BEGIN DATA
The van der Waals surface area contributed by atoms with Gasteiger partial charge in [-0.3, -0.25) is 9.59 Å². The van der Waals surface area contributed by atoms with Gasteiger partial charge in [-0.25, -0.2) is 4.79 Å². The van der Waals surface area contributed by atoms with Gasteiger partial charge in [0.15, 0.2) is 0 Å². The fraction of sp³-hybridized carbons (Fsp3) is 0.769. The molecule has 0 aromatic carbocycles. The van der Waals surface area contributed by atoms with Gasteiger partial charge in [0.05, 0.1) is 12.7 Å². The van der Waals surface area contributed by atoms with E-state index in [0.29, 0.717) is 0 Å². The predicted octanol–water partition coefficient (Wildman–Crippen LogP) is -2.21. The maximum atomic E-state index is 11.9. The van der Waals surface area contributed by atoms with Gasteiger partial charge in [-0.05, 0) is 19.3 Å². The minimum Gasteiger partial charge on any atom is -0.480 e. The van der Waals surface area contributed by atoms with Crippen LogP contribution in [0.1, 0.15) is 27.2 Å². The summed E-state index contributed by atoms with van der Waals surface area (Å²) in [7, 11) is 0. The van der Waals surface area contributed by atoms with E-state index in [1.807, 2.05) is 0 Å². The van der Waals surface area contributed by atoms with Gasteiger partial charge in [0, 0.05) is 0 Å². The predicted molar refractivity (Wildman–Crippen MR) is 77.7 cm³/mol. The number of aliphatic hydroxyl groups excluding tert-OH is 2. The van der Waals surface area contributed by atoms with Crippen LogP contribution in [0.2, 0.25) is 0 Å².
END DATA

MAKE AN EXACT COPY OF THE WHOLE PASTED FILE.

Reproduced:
The van der Waals surface area contributed by atoms with Gasteiger partial charge in [-0.3, -0.25) is 9.59 Å². The van der Waals surface area contributed by atoms with Gasteiger partial charge in [-0.25, -0.2) is 4.79 Å². The van der Waals surface area contributed by atoms with Gasteiger partial charge in [0.15, 0.2) is 0 Å². The fraction of sp³-hybridized carbons (Fsp3) is 0.769. The molecule has 0 aromatic carbocycles. The van der Waals surface area contributed by atoms with Gasteiger partial charge in [0.05, 0.1) is 12.7 Å². The van der Waals surface area contributed by atoms with E-state index in [0.29, 0.717) is 0 Å². The predicted octanol–water partition coefficient (Wildman–Crippen LogP) is -2.21. The maximum atomic E-state index is 11.9. The van der Waals surface area contributed by atoms with Gasteiger partial charge in [-0.05, 0) is 19.3 Å². The minimum Gasteiger partial charge on any atom is -0.480 e. The van der Waals surface area contributed by atoms with Crippen LogP contribution in [0.1, 0.15) is 27.2 Å². The summed E-state index contributed by atoms with van der Waals surface area (Å²) in [7, 11) is 0. The van der Waals surface area contributed by atoms with E-state index in [1.807, 2.05) is 0 Å². The van der Waals surface area contributed by atoms with Gasteiger partial charge in [0, 0.05) is 0 Å². The predicted molar refractivity (Wildman–Crippen MR) is 77.7 cm³/mol. The number of aliphatic hydroxyl groups excluding tert-OH is 2. The van der Waals surface area contributed by atoms with Crippen LogP contribution in [0.2, 0.25) is 0 Å².